Gunpowder container

CULTURE:
Kongo peoples
DATE:
19th–20th century
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General Description

This pear-shaped container is entirely decorated with incised vertical, horizontal, and semicircular ribs, alternating with delicate cross-hatching, that occur not only on the sides but under the round foot as well. It was once filled with black gunpowder used in a flintlock muzzle-loading musket—a type of firearm that was introduced through trade in the 17th century.

Guns and gunpowder have been important European trade goods since the late 15th century, when they arrived in West Africa with Portuguese voyagers. Instrumental in expanding the Atlantic slave trade, firearms were at the top of the list of trade goods that were "everywhere called for" by the 17th century, according to a British merchant. African rulers, who were the first to own them, commissioned artists to make beautiful containers for the precious gunpowder that would be used to expand their territory and maintain their status as leaders.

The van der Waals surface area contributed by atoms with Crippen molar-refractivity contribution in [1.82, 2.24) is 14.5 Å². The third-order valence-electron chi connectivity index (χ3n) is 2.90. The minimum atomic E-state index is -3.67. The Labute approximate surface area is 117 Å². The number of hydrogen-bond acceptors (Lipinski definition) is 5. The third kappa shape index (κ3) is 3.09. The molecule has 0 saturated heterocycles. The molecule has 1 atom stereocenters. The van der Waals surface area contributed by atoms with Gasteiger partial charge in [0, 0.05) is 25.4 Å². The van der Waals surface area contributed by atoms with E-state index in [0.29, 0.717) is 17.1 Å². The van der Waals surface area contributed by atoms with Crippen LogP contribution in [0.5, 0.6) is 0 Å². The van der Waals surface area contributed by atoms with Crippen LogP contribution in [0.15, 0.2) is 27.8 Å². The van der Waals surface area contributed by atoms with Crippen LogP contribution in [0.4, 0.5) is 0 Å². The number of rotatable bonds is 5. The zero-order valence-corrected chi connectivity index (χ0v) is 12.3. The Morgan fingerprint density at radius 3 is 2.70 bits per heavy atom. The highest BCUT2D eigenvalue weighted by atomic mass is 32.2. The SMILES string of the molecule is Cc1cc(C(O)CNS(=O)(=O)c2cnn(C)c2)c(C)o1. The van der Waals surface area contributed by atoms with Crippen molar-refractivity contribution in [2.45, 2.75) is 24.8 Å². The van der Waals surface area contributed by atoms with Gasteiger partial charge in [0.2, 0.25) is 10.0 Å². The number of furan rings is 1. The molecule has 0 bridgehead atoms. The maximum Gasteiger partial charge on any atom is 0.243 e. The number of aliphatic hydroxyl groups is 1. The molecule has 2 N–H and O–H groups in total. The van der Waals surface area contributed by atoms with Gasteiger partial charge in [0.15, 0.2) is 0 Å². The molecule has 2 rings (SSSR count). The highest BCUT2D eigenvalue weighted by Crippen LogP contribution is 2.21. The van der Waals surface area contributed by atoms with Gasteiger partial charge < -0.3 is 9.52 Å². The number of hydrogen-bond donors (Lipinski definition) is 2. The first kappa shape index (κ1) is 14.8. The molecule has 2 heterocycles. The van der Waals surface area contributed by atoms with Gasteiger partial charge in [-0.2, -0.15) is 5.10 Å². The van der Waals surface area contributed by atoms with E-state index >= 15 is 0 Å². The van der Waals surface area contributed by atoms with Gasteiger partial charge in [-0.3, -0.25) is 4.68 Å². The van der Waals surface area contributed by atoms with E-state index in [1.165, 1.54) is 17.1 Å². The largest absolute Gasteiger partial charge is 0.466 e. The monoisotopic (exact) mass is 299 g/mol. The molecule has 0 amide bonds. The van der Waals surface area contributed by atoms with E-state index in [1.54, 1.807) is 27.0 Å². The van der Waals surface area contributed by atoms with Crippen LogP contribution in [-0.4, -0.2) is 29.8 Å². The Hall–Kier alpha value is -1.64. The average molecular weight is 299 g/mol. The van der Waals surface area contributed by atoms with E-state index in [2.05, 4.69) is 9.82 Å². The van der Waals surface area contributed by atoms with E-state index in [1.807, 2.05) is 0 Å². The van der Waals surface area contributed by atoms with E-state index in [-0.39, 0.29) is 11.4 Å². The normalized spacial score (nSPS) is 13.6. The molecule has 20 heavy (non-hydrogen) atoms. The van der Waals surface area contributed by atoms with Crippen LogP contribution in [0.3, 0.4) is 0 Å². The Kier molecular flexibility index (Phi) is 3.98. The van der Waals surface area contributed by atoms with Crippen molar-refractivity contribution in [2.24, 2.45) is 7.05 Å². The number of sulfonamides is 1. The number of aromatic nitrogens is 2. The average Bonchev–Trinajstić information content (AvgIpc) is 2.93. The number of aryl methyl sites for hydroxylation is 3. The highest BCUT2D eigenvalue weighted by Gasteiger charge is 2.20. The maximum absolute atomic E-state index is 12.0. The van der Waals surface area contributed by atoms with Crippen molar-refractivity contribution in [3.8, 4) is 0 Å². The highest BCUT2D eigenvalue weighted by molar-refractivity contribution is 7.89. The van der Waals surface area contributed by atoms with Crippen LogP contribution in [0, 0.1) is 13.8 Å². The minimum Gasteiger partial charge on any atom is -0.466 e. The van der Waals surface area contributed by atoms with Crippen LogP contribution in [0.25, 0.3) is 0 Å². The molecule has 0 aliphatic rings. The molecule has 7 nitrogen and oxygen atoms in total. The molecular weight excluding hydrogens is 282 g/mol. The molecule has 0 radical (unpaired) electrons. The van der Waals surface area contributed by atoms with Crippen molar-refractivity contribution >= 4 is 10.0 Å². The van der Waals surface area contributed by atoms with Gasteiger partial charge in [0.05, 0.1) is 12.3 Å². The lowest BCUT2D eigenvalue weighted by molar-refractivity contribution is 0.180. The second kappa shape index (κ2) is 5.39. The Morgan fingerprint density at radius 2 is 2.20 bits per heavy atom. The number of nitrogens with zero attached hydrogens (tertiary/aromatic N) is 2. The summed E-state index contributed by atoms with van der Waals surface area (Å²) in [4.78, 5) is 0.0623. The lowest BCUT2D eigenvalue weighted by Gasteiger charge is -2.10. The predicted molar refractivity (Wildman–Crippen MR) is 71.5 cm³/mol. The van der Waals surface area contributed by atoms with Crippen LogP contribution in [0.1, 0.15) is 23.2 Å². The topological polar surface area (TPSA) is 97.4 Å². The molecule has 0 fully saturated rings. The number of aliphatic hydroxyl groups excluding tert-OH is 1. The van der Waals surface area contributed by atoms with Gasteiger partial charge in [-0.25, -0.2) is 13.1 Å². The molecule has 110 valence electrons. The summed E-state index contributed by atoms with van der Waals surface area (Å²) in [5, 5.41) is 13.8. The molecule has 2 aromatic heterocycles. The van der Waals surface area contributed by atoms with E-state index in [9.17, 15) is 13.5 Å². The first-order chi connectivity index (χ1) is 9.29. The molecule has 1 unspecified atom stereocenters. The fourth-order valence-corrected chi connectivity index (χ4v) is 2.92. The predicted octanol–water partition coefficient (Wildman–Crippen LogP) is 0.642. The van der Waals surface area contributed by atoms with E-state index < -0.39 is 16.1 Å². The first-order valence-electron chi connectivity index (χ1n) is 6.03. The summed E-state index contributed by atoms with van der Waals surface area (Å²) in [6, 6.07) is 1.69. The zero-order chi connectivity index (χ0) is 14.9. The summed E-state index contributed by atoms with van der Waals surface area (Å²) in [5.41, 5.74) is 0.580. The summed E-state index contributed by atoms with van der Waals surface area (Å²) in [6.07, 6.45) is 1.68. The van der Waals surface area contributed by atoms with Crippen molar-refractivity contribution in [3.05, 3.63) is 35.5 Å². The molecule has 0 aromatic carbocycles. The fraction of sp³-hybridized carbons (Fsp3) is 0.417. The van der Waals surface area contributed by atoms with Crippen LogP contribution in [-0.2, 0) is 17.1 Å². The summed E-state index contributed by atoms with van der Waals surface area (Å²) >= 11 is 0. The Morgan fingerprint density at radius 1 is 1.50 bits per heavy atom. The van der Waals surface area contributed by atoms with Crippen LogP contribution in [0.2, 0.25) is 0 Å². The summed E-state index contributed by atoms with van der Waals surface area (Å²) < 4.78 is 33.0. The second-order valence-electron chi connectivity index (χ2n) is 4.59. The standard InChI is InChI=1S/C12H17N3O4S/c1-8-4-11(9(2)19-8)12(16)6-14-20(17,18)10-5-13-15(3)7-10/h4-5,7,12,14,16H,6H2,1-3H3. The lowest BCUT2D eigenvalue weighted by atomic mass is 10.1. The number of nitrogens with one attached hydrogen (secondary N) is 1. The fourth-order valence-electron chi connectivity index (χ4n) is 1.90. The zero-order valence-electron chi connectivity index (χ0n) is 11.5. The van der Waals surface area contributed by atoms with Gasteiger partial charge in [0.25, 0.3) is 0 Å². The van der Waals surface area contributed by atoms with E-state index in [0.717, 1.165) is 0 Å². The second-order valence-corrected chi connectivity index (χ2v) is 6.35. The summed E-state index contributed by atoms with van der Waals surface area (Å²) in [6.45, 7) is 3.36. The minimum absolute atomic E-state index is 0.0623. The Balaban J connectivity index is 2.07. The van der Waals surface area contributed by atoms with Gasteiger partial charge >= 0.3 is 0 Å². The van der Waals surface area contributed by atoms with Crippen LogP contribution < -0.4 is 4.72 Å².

Excerpt from

Roslyn A. Walker, Label text, Arts of Africa, 2015.